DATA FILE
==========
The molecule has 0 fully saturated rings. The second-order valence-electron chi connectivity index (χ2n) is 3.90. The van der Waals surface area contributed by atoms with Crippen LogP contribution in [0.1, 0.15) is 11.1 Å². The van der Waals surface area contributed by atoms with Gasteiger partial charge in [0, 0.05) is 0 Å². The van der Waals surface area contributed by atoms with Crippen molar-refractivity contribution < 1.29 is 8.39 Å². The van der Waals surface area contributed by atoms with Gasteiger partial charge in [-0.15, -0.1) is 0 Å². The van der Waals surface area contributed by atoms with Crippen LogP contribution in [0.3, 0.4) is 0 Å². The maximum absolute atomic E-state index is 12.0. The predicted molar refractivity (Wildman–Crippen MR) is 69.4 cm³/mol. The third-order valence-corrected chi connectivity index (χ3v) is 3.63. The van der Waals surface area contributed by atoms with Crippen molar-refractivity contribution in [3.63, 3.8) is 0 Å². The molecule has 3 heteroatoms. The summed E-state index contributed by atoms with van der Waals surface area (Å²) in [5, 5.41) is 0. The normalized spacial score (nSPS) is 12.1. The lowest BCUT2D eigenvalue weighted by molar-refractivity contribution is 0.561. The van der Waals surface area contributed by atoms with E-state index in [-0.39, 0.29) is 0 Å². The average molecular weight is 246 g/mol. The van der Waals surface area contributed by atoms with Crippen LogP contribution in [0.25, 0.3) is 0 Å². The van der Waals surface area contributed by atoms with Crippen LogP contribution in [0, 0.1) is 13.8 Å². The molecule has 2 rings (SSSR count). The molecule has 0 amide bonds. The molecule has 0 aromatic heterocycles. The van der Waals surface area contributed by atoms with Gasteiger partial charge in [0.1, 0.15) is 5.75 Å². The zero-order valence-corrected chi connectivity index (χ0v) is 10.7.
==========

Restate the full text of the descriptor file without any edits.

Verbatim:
The molecule has 0 fully saturated rings. The second-order valence-electron chi connectivity index (χ2n) is 3.90. The van der Waals surface area contributed by atoms with Crippen LogP contribution in [0.1, 0.15) is 11.1 Å². The van der Waals surface area contributed by atoms with Gasteiger partial charge in [0, 0.05) is 0 Å². The van der Waals surface area contributed by atoms with Crippen molar-refractivity contribution < 1.29 is 8.39 Å². The van der Waals surface area contributed by atoms with Gasteiger partial charge in [-0.15, -0.1) is 0 Å². The van der Waals surface area contributed by atoms with Crippen LogP contribution in [0.3, 0.4) is 0 Å². The maximum absolute atomic E-state index is 12.0. The predicted molar refractivity (Wildman–Crippen MR) is 69.4 cm³/mol. The third-order valence-corrected chi connectivity index (χ3v) is 3.63. The van der Waals surface area contributed by atoms with Crippen molar-refractivity contribution in [3.63, 3.8) is 0 Å². The molecule has 3 heteroatoms. The summed E-state index contributed by atoms with van der Waals surface area (Å²) in [5, 5.41) is 0. The normalized spacial score (nSPS) is 12.1. The lowest BCUT2D eigenvalue weighted by molar-refractivity contribution is 0.561. The van der Waals surface area contributed by atoms with E-state index in [-0.39, 0.29) is 0 Å². The average molecular weight is 246 g/mol. The van der Waals surface area contributed by atoms with Crippen LogP contribution in [0.25, 0.3) is 0 Å². The van der Waals surface area contributed by atoms with Crippen LogP contribution in [0, 0.1) is 13.8 Å². The molecule has 2 rings (SSSR count). The molecule has 0 amide bonds. The molecule has 0 aromatic heterocycles. The van der Waals surface area contributed by atoms with Gasteiger partial charge in [0.1, 0.15) is 5.75 Å². The zero-order valence-corrected chi connectivity index (χ0v) is 10.7.